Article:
Spurv i Regnen. Sparrow in the Rain

Today the chilling cold was accompanied by the rain and would not cease. The day wasted in a River View Suite, lethargy in the Borgo San Jacopo Restaurant, drowning in the light-tasting wines of the Fusion Bar rather than the southern bank of the magnificent Arno. The pattering followed and persisted every window passed or looked upon. I saw the sparrow outside at the bar, and only that one time. She was perched on the windowsill outside the bar, where the slogging raindrops tried to beat her down. But she was a distant arrow; rebellious, monstrous, flickering her wings outside and becoming a blur in the downpour as she crossed the Ponte Vecchio and flew towards the Uffizi. All day both of our thirsts were unquenchable, and I wanted to let her in like I had done before, but she was gone and I had not opened the window of opportunity in time. When one of the porters tired to make small-talk by asking if I was all alone in the suite, I gave him a scornful look that made him slouch his shoulders. The Family Suite; that’s what it was called. That’s what he’d said with that killer, two-faced Italian smile.

Then on the Ponte Vecchio the raindrops spiralled and looped around my hair. I was lost going across to find out if it had been the same sparrow from back in those oddly accented streets with impossible pronunciation. The rain filled the blue but greening water of the Arno… the aroma of petrichor, along with its soothing sound made me forget the rain and enter a desolate land of deep sinking silence. To be lost, however briefly, was a liberation from the chains of recognizable roads and the instagrammable walls and sights of old, ancient towns trying desperately to reinvent themselves. Outside the Uffizi I saw, or thought I saw her again. With her little, wet wings outstretched and immediately rising from one of the garden statues — Venus — after seeing me, she moved into a fluid trance and flew away. She pushed the rain away like a tired and departing God. Watching her rise towards the thick, thundering sky, I attempted to capture the rapture of her fixed ascension. Just the day before the sun had been out, shining on the Arno as it does on wonderful women and the men who in vain chase them. Now, once checked into the Family Suite, the sun is gone and there is only the rain. Always the rain.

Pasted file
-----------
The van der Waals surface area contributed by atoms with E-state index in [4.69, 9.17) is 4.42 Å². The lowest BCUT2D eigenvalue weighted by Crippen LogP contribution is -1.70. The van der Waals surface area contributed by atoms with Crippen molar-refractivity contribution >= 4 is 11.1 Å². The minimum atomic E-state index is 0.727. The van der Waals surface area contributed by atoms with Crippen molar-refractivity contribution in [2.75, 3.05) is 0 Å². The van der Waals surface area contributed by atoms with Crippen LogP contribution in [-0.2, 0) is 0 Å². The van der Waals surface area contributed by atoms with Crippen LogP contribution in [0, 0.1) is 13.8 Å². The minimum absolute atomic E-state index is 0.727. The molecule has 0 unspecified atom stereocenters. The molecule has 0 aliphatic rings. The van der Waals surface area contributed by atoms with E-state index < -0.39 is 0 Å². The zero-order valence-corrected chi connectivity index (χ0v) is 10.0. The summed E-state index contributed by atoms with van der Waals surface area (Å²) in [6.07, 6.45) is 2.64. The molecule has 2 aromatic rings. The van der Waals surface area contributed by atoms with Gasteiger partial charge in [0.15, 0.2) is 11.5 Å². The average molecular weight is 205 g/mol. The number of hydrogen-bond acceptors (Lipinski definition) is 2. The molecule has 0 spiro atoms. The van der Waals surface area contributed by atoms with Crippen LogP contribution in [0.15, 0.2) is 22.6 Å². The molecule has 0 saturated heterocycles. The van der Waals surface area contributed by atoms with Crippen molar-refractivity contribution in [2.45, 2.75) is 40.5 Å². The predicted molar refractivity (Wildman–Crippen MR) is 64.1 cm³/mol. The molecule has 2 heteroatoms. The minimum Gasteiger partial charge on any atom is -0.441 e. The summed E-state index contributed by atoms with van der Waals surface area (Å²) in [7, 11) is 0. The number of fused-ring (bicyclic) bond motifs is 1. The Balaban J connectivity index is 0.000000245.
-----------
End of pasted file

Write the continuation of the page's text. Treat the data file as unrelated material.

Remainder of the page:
— An excerpt from a forthcoming novel.

Rough draft of the manuscript.


Først Ord. First Words

Our first experiences as a person are unhinged and free from words and desires. Words create desires, linked to the nexus of fusing sentences that start out as thoughts. Experiences are monastic and solitary; no two people have the same experience despite living in the exact same moment. Example: pain. The first experience of pain is ‘owwwwww.’ That is pain. When does the word translate into and from raw experience? … Our parents take us to the doctor and say, this new word, “She is in pain,” or “He is experiencing discomfort.” We are prescribed a painkiller, sometimes even in the form of a placebo: a lollipop or a chocolate bar, and are sent back into the pool of experience. However, now we are armed with a word that expresses and balances one particular experience: owwwwww.

But what describes the unhinged, onomatopoeic experience of love, and who is the doctor of existence we must see? What would he or she prescribe counter-act it and kill it? If only there were some pill to take to balance the deafening silence of love’s onomatopoeic sermons; I would swallow that tablet in a heartbeat. Question: Is it for the same reason that adults do not explain romantic love to children? To safeguard themselves from these enigmatic and undefinable experiences? Answer unknown.


How absurd would it be to appear at the doctor’s office and say, “I'm in love.” Why you would be laughed at! But would it really be that absurd to consider such a trip? That absurdity, of showing up at the doctor’s office, would only coax truth. Truth that had obnubilated itself until the moment of that very absurdity. Love must be like suffering then, with only the one way to overcome and balance it.

— Unused excerpt from the forthcoming "The Romantic and The Vile"

Først Ord notes.